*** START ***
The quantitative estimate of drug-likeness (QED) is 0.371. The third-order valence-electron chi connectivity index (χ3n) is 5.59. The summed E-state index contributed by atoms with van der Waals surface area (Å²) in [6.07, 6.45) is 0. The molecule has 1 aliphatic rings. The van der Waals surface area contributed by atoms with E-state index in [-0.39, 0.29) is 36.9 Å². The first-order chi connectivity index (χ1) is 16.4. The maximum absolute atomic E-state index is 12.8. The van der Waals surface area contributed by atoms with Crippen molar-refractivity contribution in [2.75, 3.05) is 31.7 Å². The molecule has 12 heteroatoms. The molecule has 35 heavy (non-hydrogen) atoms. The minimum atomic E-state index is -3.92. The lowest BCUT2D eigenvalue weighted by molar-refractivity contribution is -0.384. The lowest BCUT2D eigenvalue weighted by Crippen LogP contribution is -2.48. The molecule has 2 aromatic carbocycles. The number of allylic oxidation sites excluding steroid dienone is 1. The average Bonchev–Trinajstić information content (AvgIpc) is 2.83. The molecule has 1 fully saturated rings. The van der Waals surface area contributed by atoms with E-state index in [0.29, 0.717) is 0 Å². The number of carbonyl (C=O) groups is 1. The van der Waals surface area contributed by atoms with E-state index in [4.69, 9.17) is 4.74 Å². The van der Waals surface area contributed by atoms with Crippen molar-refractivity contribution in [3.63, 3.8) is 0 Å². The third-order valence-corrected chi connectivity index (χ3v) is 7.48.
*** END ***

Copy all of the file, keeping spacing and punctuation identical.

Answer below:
The quantitative estimate of drug-likeness (QED) is 0.371. The third-order valence-electron chi connectivity index (χ3n) is 5.59. The summed E-state index contributed by atoms with van der Waals surface area (Å²) in [6.07, 6.45) is 0. The molecule has 1 aliphatic rings. The van der Waals surface area contributed by atoms with E-state index in [-0.39, 0.29) is 36.9 Å². The first-order chi connectivity index (χ1) is 16.4. The maximum absolute atomic E-state index is 12.8. The van der Waals surface area contributed by atoms with Crippen molar-refractivity contribution in [2.75, 3.05) is 31.7 Å². The molecule has 12 heteroatoms. The molecule has 35 heavy (non-hydrogen) atoms. The minimum atomic E-state index is -3.92. The lowest BCUT2D eigenvalue weighted by molar-refractivity contribution is -0.384. The lowest BCUT2D eigenvalue weighted by Crippen LogP contribution is -2.48. The molecule has 2 aromatic carbocycles. The number of allylic oxidation sites excluding steroid dienone is 1. The average Bonchev–Trinajstić information content (AvgIpc) is 2.83. The molecule has 1 fully saturated rings. The van der Waals surface area contributed by atoms with E-state index in [0.29, 0.717) is 0 Å². The number of carbonyl (C=O) groups is 1. The van der Waals surface area contributed by atoms with E-state index in [4.69, 9.17) is 4.74 Å². The van der Waals surface area contributed by atoms with Crippen molar-refractivity contribution in [3.63, 3.8) is 0 Å². The third-order valence-corrected chi connectivity index (χ3v) is 7.48.